Published in the Rains County Leader on June 27, 2017:
The world of training and showing dogs is a subculture that most of us never experience except maybe to watch the Westminster Kennel Club Dog Show once a year. My introduction to the culture came when we moved to Florida in 2005 and I met Sue and Sophie. Sophie is a beautiful, pure-bred Miniature Schnauzer, and Sue was a fellow caregiver who had decided that dog training would be fun and might also relieve some of her stress. Sophie was better suited to racing around an obstacle course then to posing and strutting around a show ring, so Sue decided to pursue Dog Agility.
Sophie will soon be twelve years old, and she recently retired with seven MACH titles. According to the American Kennel Club, a dog becomes a Master Agility Champion when she earns “750 championship points and 20 double qualifying scores obtained from the Master Standard Agility class and the Master Jumpers With Weaves class.” I understood very little of what that meant until this weekend when David and I attended our first dog show in West Monroe Louisiana.
Towns, Sophie’s younger “cousin,” is working on his fourth MACH title, and he brought Sue and her husband Willard to West Monroe to participate in the Ouachita Valley Dog Training Club Agility Trials. Willard contacted David a week or two ago and suggested that we come over for a visit. It sounded like fun, so we planned a long weekend and split our time between dog trials and David’s sisters who also live in West Monroe.
We arrived around noon on Friday – perfect timing to see the second runs of the day. The show was a relatively small one, so we were able to go back to the area where the owners and the canine athletes warmed up and prepared for their runs. It was great to see Sue, but we didn’t want to disrupt her concentration, so we said hello and Willard took us to find a place in the stands. There were few spectators, so we had excellent seats. I could also ask Willard lots of questions without fear of disturbing people around us.
While we waited for Towns to run, I learned that the Standard Course includes obstacles like the A-Frame, the See Saw, and the Dog Walk – a kind of balance beam with a narrow ramp up one side and another down the other. The Jumpers with Weave Course is pretty self-explanatory – a series of jumps in various configurations with a set of weave poles and a tunnel or two thrown in. The weave obstacle consists of at least twelve poles placed approximately two feet apart. The dog negotiates the poles in a weave pattern like a slalom skier. On either course, the dog and handler must complete the course in less than sixty seconds with no errors in order to qualify. Completing two qualifying runs in one day is a “double q” and counts toward the goal of Master Agility Champion.
There was more, but I was more interested in watching what was going on in the ring than learning the technicalities. The course for each trial is set by the judge of that trial, so each run is a new challenge. Before each run begins, the handlers are allowed seven minutes to walk the course and prepare their strategy. It was fascinating to watch the mass of competitors making their way around the obstacles, planning the moves and signals that would guide their dogs through a course they had never run.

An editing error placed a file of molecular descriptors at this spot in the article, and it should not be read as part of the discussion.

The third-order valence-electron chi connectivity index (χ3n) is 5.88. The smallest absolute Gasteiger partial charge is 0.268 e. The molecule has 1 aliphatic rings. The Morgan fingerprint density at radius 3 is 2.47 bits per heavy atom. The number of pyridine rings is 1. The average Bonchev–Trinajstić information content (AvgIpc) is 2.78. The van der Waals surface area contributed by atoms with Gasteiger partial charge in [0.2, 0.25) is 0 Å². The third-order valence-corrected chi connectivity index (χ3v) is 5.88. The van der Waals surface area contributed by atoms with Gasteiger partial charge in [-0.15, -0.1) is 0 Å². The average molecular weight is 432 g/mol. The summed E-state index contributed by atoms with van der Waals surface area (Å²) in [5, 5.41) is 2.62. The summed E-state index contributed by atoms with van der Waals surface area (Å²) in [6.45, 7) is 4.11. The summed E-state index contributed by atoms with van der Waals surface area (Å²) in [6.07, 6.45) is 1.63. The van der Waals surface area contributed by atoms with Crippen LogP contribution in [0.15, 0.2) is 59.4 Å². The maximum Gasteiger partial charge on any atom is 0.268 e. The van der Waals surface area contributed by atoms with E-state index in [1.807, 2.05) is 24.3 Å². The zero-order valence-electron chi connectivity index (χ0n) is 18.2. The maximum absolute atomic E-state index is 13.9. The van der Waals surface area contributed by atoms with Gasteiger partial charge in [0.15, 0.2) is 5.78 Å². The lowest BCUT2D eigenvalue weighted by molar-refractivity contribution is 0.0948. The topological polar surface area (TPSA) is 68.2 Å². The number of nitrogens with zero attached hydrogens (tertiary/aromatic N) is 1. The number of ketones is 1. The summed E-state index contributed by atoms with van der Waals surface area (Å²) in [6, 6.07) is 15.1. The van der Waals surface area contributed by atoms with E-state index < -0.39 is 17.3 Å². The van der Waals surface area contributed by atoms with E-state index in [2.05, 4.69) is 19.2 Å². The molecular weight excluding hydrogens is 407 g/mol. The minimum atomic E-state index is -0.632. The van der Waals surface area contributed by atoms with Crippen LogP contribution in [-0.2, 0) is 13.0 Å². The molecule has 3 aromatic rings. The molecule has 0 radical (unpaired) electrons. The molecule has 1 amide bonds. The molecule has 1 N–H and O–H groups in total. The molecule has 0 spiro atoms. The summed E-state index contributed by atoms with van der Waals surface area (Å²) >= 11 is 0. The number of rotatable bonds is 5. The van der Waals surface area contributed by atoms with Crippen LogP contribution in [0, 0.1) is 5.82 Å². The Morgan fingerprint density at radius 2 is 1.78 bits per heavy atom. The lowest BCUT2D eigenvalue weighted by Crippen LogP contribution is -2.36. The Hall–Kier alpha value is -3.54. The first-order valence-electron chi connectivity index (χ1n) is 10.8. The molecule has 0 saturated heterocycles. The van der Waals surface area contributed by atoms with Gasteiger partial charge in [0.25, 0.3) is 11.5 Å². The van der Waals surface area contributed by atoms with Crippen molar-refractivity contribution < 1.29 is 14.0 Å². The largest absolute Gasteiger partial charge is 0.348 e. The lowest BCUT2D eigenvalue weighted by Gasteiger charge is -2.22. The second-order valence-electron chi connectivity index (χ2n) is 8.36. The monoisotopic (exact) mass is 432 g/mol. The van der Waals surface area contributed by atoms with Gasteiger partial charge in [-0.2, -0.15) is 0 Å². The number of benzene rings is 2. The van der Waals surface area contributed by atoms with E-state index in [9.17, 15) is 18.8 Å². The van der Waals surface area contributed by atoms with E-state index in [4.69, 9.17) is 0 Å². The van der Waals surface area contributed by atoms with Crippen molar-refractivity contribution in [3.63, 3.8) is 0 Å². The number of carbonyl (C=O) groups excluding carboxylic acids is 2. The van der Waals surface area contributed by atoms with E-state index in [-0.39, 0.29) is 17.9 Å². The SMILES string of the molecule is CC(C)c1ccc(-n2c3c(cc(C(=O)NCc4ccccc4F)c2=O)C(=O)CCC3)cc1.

The dogs were divided by size, ranging from the largest who jumped sixteen-inch hurdles down to the minis who jumped ten inches. Some dogs were lightening fast, sailing over the jumps and dashing through the weave poles with their ears flying out like banners. Others were slower and more plodding, carefully picking their way between the poles. Some of the teams seemed more connected than others. They seemed to communicate almost telepathically – the handler drawing the dog through the course with unspoken commands and imperceptible cues. As the competition went on, I couldn’t help but see some life parallels.
These dogs know their handler’s voice. The first run we watched was on a very difficult course. The first two hurdles led almost straight into a tunnel, but the dog was required to by-pass the tunnel, jump a hurdle, and then double back. Even the handlers who relied mostly on hand signals began to shout commands as they approached the tricky turns, leading with words when they couldn’t use touch. It reminded me of John 10:27: My sheep hear my voice, and I know them, and they follow me.
After I watched the handlers walk the course before the run, I thought about how the dogs have to face unknown obstacles. Still, they run their races with confidence because their masters have been there ahead of them and will give them directions. That sounds a lot like Psalm 32:8 – I will instruct you and teach you in the way you should go.
It was obvious after watching all the dogs run that they were having a good time. Some dogs yipped happily every time they cleared a jump, and all of them, regardless of whether they qualified or not, ran to their masters and were met with love, acceptance, and a “well done” pat or treat.
It was a great weekend of reconnecting with friends and sharing experiences that are important to them. We watched Towns complete two of six qualifying runs as he earned more points toward MACH4. Next time we see Team Towns run, maybe it will be at Westminster.